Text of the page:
According to Carol Ann K., one of the players present for the final episode debacle, “This was a great game that would have been greater if the server could handle the load each week. Many found it frustrating that they could not even enter the game, or when they did many elements were missing. Bottom line: I think you are on to something here. Few will forget about Aspen Cologne.”

The symptoms of the failure were identical to a DDOS attack. Most pages on the website were unavailable for extended periods and the game console behaved erratically by locking up, losing player points and inventory, and presenting blank screens instead of the normal views. The entire website went completely offline at least once.

Dateline Jan. 4, 2003: Cybertrek Winners Announced. Dave Barnett Claims $500 prize

March 28th, 2010

SIMPLE CodeWorks announced the grand prize winner and a number of finalists in their online mini-adventure, Cybertrek. Dave Barnett took the $500 prize with his entry.

Cybertrek, a seven chapter mini-adventure played solely on the web, presents players with a number of cryptographical puzzles and increasingly difficult mathematical challenges wrapped around an adventure story.

Of the winner and current list of six finalists, members of [ the Collective] swept at least six of the top seven spots. Dave Barnett, a member of, took top honors and the $500 cash prize for submitting the first email to SCW. The consolation winners will each receive a free copy of The Pro-SIMPLE Combo.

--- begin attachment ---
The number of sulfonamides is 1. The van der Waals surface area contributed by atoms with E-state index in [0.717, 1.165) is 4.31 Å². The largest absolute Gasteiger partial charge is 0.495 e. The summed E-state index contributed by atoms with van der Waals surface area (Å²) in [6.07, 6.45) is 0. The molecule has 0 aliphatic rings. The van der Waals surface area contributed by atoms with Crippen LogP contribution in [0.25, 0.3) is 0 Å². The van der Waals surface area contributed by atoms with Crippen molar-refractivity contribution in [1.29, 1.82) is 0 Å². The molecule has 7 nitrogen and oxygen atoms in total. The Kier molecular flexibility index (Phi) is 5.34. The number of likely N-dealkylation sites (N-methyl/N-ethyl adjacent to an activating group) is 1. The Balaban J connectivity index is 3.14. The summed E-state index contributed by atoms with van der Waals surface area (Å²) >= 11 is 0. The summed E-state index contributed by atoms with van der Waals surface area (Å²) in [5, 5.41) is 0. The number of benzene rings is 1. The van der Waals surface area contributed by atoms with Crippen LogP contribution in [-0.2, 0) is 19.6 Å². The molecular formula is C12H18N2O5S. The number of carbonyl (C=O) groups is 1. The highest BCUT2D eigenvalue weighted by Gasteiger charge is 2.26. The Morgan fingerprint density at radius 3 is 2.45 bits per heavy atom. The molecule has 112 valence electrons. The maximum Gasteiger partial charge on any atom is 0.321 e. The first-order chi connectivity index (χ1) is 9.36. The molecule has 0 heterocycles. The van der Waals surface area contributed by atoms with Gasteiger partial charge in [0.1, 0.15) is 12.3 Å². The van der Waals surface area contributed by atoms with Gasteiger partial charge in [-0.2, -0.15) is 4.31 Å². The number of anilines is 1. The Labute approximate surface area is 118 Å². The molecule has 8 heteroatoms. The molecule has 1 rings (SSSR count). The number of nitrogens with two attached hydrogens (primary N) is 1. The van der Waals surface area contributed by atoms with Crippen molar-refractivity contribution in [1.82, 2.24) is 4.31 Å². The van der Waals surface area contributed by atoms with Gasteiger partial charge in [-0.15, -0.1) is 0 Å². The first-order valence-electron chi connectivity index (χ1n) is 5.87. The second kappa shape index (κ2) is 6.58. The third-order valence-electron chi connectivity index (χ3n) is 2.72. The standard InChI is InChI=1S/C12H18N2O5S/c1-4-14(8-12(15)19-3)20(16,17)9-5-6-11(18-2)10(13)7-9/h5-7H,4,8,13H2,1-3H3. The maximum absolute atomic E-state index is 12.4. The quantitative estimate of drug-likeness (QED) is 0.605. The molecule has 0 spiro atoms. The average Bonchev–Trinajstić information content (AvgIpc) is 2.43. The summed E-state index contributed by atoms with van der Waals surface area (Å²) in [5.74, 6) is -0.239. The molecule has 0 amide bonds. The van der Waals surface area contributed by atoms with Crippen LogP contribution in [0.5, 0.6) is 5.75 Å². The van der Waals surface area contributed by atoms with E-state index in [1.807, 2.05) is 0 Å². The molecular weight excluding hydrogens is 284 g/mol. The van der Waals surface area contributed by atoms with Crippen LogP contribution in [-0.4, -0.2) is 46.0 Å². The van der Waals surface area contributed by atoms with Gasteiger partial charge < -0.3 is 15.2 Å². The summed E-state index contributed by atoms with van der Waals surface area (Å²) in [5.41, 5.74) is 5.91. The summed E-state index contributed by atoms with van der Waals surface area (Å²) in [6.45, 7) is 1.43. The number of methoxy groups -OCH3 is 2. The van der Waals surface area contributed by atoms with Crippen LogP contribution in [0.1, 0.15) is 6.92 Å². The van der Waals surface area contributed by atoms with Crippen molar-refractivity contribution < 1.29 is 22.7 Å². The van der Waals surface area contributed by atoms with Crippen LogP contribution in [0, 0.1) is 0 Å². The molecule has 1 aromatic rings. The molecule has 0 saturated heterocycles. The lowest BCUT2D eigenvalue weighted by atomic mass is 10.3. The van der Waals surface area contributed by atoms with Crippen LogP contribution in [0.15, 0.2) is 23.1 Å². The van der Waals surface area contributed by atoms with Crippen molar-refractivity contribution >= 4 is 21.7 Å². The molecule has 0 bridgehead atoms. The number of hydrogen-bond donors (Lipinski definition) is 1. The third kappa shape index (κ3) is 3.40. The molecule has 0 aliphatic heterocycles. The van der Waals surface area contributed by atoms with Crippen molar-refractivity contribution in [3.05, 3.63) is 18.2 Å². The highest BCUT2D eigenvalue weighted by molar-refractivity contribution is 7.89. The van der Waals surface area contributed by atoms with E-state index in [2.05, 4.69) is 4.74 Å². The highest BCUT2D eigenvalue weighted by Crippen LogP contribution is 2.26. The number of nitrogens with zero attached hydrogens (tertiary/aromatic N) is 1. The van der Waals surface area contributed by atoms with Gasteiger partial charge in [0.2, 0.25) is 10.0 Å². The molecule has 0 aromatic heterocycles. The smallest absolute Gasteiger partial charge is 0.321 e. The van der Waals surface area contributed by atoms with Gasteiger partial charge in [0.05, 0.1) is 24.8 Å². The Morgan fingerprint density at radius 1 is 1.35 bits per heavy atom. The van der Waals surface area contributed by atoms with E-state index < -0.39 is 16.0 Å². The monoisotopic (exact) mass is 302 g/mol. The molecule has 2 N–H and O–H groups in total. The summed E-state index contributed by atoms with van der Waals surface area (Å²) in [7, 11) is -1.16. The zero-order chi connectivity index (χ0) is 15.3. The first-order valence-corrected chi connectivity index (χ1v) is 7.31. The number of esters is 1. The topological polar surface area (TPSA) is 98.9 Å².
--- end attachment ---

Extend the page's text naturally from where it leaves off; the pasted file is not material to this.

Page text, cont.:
Although the prize has been announced, anyone can still play. The rabbit hole can be found at The game is still very playable and doesn’t have any time sensitive elements that detract from the playing experience.

According to their website, “Will you be able to rescue the old professor from his secret underground laboratory? Will you be able to find the stolen jewels that have been hidden in the Murdock Mansion? Will you be able to escape from the castle of the evil Baron Von Laden? If so, then you might even be able to complete all seven episodes of Cybertrek and discover the true identity of the mysterious “Woman in Black!”

There is plenty there to keep you busy for a couple of days and the game is completely free to play. Playing the game is easier if you download the free version of SIMPLE, but the download is optional until you get to the last chapter.

SCW also plans further installments in the game with Chapter 8 planned for release at some future date. There is no word yet as to whether there will be prizes for the additional segments.

Dateline Dec. 31, 2002: What would you like to see most in the next ARG?

March 28th, 2010

Speak up and tell deaddrop (and lurking PMs) what you want to see in future games. I know it’s tough to choose just one, so jump in and comment with your wish list, priority list, or thoughts.